There is conflicting evidence pertaining to whether or not neurocognitive task performance at baseline predicts treatment response in obsessive-compulsive disorder (OCD). In the present study, we administered a set of executive neurocognitive tests with a putative sensitivity for treatment outcome to a sample of 138 OCD patients. Additionally, subjective neurocognitive dysfunction was determined via a questionnaire. All patients participated in a cognitive-behavioural treatment program (CBT). Results showed that responders (n=73) did not differ from non-responders (n=65) on any of the parameters except for decreased performance on the delayed alternation test (p<.1, effect size:. 61). A subsidiary analysis revealed that slowing on the Trail-Making Test A and an enhanced rate of perserveration errors on the Wisconsin Card Sorting Test predicted poor outcome for the treatment of compulsions. It is concluded that neurocognitive impairment does not represent a reliable early warning sign for non-response to CBT.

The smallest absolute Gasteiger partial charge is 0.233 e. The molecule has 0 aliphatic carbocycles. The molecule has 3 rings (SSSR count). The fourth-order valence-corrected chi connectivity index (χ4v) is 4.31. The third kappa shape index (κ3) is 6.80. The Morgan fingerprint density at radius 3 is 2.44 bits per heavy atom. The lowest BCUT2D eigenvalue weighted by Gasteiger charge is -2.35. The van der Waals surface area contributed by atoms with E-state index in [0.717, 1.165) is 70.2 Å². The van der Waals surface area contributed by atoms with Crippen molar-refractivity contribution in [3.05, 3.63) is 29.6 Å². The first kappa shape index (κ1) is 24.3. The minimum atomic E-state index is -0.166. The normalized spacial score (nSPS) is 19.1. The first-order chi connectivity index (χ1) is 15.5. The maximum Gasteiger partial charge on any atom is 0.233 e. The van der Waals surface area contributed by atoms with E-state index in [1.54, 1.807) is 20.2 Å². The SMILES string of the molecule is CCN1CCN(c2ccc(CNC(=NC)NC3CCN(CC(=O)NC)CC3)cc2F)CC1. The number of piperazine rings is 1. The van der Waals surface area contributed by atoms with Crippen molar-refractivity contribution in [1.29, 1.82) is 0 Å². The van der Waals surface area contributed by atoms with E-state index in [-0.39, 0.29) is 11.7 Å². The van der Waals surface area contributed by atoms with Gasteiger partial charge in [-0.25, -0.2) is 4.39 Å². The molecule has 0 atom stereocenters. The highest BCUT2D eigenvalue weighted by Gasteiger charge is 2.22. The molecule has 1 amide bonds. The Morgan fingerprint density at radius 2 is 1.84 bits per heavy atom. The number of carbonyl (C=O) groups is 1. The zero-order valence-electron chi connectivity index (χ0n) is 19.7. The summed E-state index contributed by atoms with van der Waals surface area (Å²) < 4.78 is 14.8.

- Frontal lobe
- Obsessive-compulsive disorder